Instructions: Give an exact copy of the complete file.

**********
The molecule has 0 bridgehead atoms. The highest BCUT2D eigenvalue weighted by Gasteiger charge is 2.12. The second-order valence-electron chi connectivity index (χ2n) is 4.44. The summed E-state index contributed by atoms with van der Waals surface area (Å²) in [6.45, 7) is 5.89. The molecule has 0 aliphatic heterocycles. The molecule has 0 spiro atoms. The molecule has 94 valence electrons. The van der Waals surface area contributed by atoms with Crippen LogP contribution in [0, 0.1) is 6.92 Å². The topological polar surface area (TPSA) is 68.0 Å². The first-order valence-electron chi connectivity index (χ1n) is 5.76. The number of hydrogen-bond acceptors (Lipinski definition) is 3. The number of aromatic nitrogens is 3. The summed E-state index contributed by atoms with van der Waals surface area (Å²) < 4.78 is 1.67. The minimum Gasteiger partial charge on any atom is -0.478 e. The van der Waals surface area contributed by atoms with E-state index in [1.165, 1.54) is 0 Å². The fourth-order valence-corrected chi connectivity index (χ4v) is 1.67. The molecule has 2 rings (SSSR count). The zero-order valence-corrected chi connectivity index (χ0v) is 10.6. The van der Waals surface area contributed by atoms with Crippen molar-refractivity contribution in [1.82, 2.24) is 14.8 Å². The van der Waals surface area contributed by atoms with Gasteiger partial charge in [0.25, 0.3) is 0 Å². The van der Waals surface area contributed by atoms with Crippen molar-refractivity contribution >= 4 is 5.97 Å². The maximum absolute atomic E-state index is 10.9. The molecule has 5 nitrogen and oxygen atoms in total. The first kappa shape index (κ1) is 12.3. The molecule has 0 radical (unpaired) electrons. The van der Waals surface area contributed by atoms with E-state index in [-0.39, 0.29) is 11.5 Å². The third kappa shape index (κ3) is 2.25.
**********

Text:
The molecule has 0 bridgehead atoms. The highest BCUT2D eigenvalue weighted by Gasteiger charge is 2.12. The second-order valence-electron chi connectivity index (χ2n) is 4.44. The summed E-state index contributed by atoms with van der Waals surface area (Å²) in [6.45, 7) is 5.89. The molecule has 0 aliphatic heterocycles. The molecule has 0 spiro atoms. The molecule has 94 valence electrons. The van der Waals surface area contributed by atoms with Crippen LogP contribution in [0, 0.1) is 6.92 Å². The topological polar surface area (TPSA) is 68.0 Å². The first-order valence-electron chi connectivity index (χ1n) is 5.76. The number of hydrogen-bond acceptors (Lipinski definition) is 3. The number of aromatic nitrogens is 3. The summed E-state index contributed by atoms with van der Waals surface area (Å²) < 4.78 is 1.67. The minimum Gasteiger partial charge on any atom is -0.478 e. The van der Waals surface area contributed by atoms with E-state index in [1.165, 1.54) is 0 Å². The fourth-order valence-corrected chi connectivity index (χ4v) is 1.67. The molecule has 2 rings (SSSR count). The zero-order valence-corrected chi connectivity index (χ0v) is 10.6. The van der Waals surface area contributed by atoms with Crippen molar-refractivity contribution in [1.82, 2.24) is 14.8 Å². The van der Waals surface area contributed by atoms with Gasteiger partial charge in [0.25, 0.3) is 0 Å². The van der Waals surface area contributed by atoms with Crippen molar-refractivity contribution >= 4 is 5.97 Å². The maximum absolute atomic E-state index is 10.9. The molecule has 5 nitrogen and oxygen atoms in total. The first kappa shape index (κ1) is 12.3. The molecule has 0 radical (unpaired) electrons. The van der Waals surface area contributed by atoms with E-state index in [-0.39, 0.29) is 11.5 Å². The third kappa shape index (κ3) is 2.25.